Sep 18, 2012

Whitman at Armory Square

Written by M.C. Allan

Read by Jason McCall

People came to him—in the streets, in the alleys.
Always, his appetite had been huge, his capacity for
Flesh clung to him like sunlight coats wheat fields,
Taking others into himself. Now he had them
Knowing its home, its resting place, its canvas.
By the hundreds, boys and men brought in
They would greet him with kisses. Friends wrote
On stretchers: shredded arms, exposed brain matter;
Of how beautiful he was bathing, of his proud form;
Some saved by an hour with the saw. On their lips,
How it moved and flexed; they lost, within his sight,
Sometimes a whimper for Christ or mother, sometimes
All shame. And he in turn would tongue
Bloodied spittle. Most surgeries were amputations.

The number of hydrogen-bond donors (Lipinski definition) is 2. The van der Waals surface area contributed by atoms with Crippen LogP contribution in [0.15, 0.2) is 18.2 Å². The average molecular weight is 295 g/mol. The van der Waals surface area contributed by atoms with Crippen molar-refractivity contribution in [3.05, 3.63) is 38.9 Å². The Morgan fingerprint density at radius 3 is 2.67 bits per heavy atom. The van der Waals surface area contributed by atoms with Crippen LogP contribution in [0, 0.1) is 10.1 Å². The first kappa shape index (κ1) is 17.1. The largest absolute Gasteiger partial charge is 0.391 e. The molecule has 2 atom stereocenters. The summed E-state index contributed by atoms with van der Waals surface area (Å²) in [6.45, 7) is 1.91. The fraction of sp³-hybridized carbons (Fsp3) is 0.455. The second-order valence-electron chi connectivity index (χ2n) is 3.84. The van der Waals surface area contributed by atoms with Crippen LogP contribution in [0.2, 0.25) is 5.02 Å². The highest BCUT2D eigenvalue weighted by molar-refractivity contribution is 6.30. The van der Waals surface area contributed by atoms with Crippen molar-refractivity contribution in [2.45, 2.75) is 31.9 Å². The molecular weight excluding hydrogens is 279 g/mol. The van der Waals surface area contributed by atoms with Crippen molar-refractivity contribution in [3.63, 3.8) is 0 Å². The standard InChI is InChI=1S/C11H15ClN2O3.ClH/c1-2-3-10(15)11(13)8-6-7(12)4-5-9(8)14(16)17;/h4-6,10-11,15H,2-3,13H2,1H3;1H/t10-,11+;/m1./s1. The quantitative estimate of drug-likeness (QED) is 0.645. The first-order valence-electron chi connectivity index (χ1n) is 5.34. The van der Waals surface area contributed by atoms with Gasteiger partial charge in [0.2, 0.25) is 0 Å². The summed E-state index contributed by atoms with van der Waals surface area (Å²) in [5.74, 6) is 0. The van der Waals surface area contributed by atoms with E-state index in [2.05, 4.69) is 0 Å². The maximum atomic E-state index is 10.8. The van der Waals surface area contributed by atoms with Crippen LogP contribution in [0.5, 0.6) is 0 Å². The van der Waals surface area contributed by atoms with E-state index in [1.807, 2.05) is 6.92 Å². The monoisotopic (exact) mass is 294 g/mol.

Their bodies onto leaves of paper, spilling
The pus was drawn into roll on roll of cotton.
Rivers of ink through the soft belly of evening,
His work was to cleanse, to comfort these ruins
Touching, exquisitely, himself and those nearby
Dying in the wake of the cut: dysentery, infection.
Until his seed splashed onto the page in long lines,
Many simply wished to dictate a letter home.
Nothing like any poetry that had been seen before
He would write the words they could no longer form
A psalm drawn from dirt and kernel,
With their hands. His own tongue curled up and dropped,
From sweat and wood smoke, from the root.
A shriveling sinew in a filthy pile of gauze.